Earlier this year, John Malone took a 3.4% stake in Lions Gate Entertainment (NYSE: LGF). Malone rarely makes a minority investment. It’s a sure thing he will acquire more of this company. But there’s a lot more to this story.


John Malone (Source)

He may even buy so much that it becomes a megadeal with AMC Networks (NASDAQ: AMCX) and Starz (NASDAQ: STRZA), which is 100% owned by Liberty Media (NASDAQ: LMCA), although it has an independent board of directors. Here’s my thinking on this possibility.

Starz produces original programming, which is now a necessity in the content world. It also justifies the fees that subscribers pay. The original programming initiative under Chris Albrecht has resulted in so much success that it has more subscribers than Showtime. So Starz has studio content deals to show movies in the pay-TV window, original programming, a subscription base, and a nifty brand.

It has $325 million in cash, $1.2 billion in debt at about 4% interest, and generates decent if not spectacular free cash flow.

As a basic cable programmer, and owner of IFC, SundanceTV, WE TV and 50% of BBC America, AMC Networks has a strong group of niche audiences. Led by Charlie Collier, AMC has gained respect as a producer of quality programming.

Net income is all over the place because of the ebb and flow of new content, but it is valued at 20x earnings, or $5.29 billion. Free cash flow here last year was $330 million, it has $241 million of cash, and $2.64 billion of debt.

Looks Like a Good Fit

So there’s a good fit here as far as combining basic and pay cable from a content standpoint. Also, it would give the combined entity more leverage as far as carriage fees are concerned.

However, it leads to the question of how Lions Gate gets involved, if at all. Lions Gate is particularly intriguing, which is why Malone was obviously interested. Lions Gate not only produces content for film and TV, including “Orange is the New Black” and “Nashville,” among others. It also produces for films, like the big “Hunger Games” films. So with Lions Gate, it brings film production to the table – and film production with a track record of being successful (no easy feat). It also has $2.2 billion in cash and long term investments (although that’s mostly its library, not really investments), and ZERO long-term debt.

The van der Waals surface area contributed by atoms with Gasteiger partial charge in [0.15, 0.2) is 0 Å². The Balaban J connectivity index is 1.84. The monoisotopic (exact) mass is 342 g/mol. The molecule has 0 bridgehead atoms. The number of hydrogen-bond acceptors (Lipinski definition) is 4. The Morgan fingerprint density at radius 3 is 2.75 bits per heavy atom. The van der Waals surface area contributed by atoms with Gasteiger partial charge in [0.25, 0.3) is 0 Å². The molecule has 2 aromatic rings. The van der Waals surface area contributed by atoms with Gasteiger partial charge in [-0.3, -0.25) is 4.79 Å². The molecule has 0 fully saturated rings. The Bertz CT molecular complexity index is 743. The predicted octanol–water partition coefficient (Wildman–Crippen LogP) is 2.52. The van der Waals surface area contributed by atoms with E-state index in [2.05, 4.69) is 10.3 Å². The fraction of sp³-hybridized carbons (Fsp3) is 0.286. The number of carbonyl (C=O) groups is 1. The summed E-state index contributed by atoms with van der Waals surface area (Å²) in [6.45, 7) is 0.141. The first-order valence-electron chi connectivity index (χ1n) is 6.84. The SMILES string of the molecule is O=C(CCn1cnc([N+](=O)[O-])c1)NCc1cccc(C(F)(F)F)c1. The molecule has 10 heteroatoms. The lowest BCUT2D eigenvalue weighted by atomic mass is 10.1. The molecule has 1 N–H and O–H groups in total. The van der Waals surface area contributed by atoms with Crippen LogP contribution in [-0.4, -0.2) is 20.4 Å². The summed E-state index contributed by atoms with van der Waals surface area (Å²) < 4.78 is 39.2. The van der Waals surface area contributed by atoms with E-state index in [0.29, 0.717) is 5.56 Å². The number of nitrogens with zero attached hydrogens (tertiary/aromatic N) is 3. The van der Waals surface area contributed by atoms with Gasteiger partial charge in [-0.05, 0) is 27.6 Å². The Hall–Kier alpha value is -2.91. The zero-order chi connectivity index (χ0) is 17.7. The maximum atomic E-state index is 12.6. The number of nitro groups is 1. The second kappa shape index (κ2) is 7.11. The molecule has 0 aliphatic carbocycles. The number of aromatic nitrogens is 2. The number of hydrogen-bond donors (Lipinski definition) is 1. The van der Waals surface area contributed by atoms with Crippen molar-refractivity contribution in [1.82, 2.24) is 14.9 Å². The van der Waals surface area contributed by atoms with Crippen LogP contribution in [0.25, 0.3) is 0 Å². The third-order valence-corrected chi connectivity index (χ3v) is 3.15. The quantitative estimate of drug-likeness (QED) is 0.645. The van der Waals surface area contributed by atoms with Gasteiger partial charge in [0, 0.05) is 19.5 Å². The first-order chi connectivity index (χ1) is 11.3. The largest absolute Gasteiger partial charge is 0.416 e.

Lions Gate’s Free cash flow is erratic because it depends so much on its film’s box office and ancillary revenues, but it can be as robust at $270 million and as so-so as $80 million in any given year. But it makes money and that’s the point. It, too, is valued at around the same amount — $5.71 billion.

More Than Content

Ah, but it isn’t just content that Lions Gate brings to the table. It has domestic theatrical distribution for films. That is huge. Besides Lions Gate, there are only a handful of studios and a small group of niche distributors. That means Lions Gate  can distribute its own content to movie theatres directly, rather than beg other entities to do it for a large fee. That also means that with a distribution arm, AMCX and STRZA could potentially move into feature films as well.

Oh, and by the way, Lions Gate is based in Canada, which has lower corporate tax rates. We know how much Malone hates taxes.

So what do I see in my crystal ball? I see a mega-merger, possibly happening in pieces, where all three entities end up together in one beautiful Malone-controlled winner. Which do you buy now, if any? Lions Gate. It has the most diversified operation.

Lawrence Meyers owns shares of Lions Gate.

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Published by Wyatt Investment Research at